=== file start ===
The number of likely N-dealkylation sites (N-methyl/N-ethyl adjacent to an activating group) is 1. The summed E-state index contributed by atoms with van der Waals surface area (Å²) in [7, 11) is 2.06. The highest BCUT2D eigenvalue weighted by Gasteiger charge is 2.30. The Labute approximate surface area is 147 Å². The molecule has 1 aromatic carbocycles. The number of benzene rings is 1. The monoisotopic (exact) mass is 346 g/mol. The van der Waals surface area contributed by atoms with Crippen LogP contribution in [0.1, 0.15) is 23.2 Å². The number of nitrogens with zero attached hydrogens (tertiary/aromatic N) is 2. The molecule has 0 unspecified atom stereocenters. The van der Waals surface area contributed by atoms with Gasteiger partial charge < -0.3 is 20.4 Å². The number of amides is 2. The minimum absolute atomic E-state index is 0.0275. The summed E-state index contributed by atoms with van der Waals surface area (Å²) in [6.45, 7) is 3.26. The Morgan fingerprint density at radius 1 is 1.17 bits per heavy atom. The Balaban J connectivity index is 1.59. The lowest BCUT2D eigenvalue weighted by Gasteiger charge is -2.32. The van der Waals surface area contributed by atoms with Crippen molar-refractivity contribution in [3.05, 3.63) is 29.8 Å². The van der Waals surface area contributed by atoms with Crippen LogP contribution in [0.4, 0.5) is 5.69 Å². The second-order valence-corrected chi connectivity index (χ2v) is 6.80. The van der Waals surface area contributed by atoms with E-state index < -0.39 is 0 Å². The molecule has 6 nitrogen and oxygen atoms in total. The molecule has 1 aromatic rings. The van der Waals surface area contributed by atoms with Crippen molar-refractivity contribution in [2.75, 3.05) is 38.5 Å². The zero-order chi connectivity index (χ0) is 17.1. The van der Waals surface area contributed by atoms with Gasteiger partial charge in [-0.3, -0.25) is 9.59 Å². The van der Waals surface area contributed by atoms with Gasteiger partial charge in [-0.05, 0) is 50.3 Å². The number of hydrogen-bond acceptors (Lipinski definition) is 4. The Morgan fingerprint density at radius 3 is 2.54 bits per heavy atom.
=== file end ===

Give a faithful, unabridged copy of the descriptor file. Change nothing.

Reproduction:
The number of likely N-dealkylation sites (N-methyl/N-ethyl adjacent to an activating group) is 1. The summed E-state index contributed by atoms with van der Waals surface area (Å²) in [7, 11) is 2.06. The highest BCUT2D eigenvalue weighted by Gasteiger charge is 2.30. The Labute approximate surface area is 147 Å². The molecule has 1 aromatic carbocycles. The number of benzene rings is 1. The monoisotopic (exact) mass is 346 g/mol. The van der Waals surface area contributed by atoms with Crippen LogP contribution in [0.1, 0.15) is 23.2 Å². The number of nitrogens with zero attached hydrogens (tertiary/aromatic N) is 2. The molecule has 0 unspecified atom stereocenters. The van der Waals surface area contributed by atoms with Gasteiger partial charge < -0.3 is 20.4 Å². The number of amides is 2. The minimum absolute atomic E-state index is 0.0275. The summed E-state index contributed by atoms with van der Waals surface area (Å²) in [6.45, 7) is 3.26. The Morgan fingerprint density at radius 1 is 1.17 bits per heavy atom. The Balaban J connectivity index is 1.59. The lowest BCUT2D eigenvalue weighted by Gasteiger charge is -2.32. The van der Waals surface area contributed by atoms with Crippen molar-refractivity contribution in [3.05, 3.63) is 29.8 Å². The van der Waals surface area contributed by atoms with Crippen LogP contribution in [0.4, 0.5) is 5.69 Å². The second-order valence-corrected chi connectivity index (χ2v) is 6.80. The van der Waals surface area contributed by atoms with E-state index < -0.39 is 0 Å². The molecule has 6 nitrogen and oxygen atoms in total. The molecule has 1 aromatic rings. The van der Waals surface area contributed by atoms with Crippen molar-refractivity contribution in [2.75, 3.05) is 38.5 Å². The zero-order chi connectivity index (χ0) is 17.1. The van der Waals surface area contributed by atoms with Gasteiger partial charge in [-0.3, -0.25) is 9.59 Å². The van der Waals surface area contributed by atoms with Gasteiger partial charge in [-0.05, 0) is 50.3 Å². The number of hydrogen-bond acceptors (Lipinski definition) is 4. The Morgan fingerprint density at radius 3 is 2.54 bits per heavy atom.